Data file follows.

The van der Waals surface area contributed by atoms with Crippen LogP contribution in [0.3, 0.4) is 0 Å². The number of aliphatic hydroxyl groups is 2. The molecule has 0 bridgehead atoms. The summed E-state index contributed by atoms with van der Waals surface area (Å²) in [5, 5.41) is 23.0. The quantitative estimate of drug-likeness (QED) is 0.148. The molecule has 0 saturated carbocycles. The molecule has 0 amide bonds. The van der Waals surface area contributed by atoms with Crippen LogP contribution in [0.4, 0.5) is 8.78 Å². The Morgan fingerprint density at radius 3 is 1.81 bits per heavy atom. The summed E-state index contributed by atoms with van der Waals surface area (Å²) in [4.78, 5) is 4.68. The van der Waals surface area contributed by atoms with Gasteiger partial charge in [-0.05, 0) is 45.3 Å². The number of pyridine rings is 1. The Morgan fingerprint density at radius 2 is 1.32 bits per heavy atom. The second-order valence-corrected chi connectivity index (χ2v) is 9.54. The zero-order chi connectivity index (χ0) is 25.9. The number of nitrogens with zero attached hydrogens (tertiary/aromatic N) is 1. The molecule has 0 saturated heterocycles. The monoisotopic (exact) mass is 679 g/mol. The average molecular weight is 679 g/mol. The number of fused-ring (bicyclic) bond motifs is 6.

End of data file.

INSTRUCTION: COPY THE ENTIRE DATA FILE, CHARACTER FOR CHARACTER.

The van der Waals surface area contributed by atoms with Crippen LogP contribution in [0.3, 0.4) is 0 Å². The number of aliphatic hydroxyl groups is 2. The molecule has 0 bridgehead atoms. The summed E-state index contributed by atoms with van der Waals surface area (Å²) in [5, 5.41) is 23.0. The quantitative estimate of drug-likeness (QED) is 0.148. The molecule has 0 saturated carbocycles. The molecule has 0 amide bonds. The van der Waals surface area contributed by atoms with Crippen LogP contribution in [0.4, 0.5) is 8.78 Å². The Morgan fingerprint density at radius 3 is 1.81 bits per heavy atom. The summed E-state index contributed by atoms with van der Waals surface area (Å²) in [4.78, 5) is 4.68. The van der Waals surface area contributed by atoms with Gasteiger partial charge in [-0.05, 0) is 45.3 Å². The number of pyridine rings is 1. The Morgan fingerprint density at radius 2 is 1.32 bits per heavy atom. The second-order valence-corrected chi connectivity index (χ2v) is 9.54. The zero-order chi connectivity index (χ0) is 25.9. The number of nitrogens with zero attached hydrogens (tertiary/aromatic N) is 1. The molecule has 0 saturated heterocycles. The monoisotopic (exact) mass is 679 g/mol. The average molecular weight is 679 g/mol. The number of fused-ring (bicyclic) bond motifs is 6.